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Federal Government Releases Plan to Address to Growing Number of Older Drivers

In 2012, there were an estimated 35 million licensed drivers over the age of 65 on our roadways, an increase of more than 20 percent over 2003 figures. The number of older drivers is expected to further skyrocket over the next several years.

As we age, our driving abilities tend to decrease and make us more prone to mistakes. In addition, older drivers are more likely to die or suffer serious injuries, even in a minor crash. For instance, a 50-year-old female has about a 10-percent risk of a serious injury in a frontal crash, while an 80-year-old female has about a 40-percent risk.

Accordingly, the influx of older drivers is a significant safety concern. In response, the National Highway and Transportation Safety Administration (NHTSA) recently announced a new traffic safety plan and guidelines to address older drivers.

“Safety is our highest priority and that includes ensuring the safety of our older drivers, who represent a growing population on our roads,” said U.S. Transportation Secretary Anthony Foxx. “This plan will help enhance safety for everyone by helping states address the mobility needs of their older drivers.”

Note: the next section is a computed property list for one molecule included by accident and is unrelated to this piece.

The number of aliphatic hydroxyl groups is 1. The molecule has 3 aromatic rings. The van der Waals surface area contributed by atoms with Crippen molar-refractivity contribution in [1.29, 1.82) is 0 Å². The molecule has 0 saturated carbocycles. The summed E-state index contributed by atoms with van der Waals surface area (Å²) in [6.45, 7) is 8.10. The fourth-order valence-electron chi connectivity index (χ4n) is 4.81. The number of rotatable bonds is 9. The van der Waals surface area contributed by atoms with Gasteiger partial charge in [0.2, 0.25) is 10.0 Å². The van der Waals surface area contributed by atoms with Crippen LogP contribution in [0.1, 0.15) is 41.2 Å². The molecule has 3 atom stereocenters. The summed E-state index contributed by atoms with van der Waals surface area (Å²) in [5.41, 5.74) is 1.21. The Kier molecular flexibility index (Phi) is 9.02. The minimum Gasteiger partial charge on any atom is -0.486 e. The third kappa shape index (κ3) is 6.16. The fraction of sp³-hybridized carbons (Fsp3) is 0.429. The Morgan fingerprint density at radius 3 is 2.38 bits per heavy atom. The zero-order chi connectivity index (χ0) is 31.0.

The plan addresses three key issues:

Vehicle Safety: The NHTSA is studying several advanced vehicle technologies such as vehicle-to-vehicle communications, collision avoidance and crashworthiness, that could help reduce the risk of death or injury to older occupants involved in an accident.

Improved Data Collection: The NHTSA plans to update its data collection systems and will continue to analyze crash rates, real-world injuries, as well as physical, cognitive, and perceptual changes associated with older drivers.

Driver Behavior: The NHTSA will continues its efforts on public education and identifying functional changes including vision, strength, flexibility, and cognition to help at-risk drivers. The agency also released Older Driver Highway Safety Program Guidelines, which are designed to help identify and assist at-risk drivers.

For more information about the most common hazards for older drivers, please stay tuned for tomorrow’s post.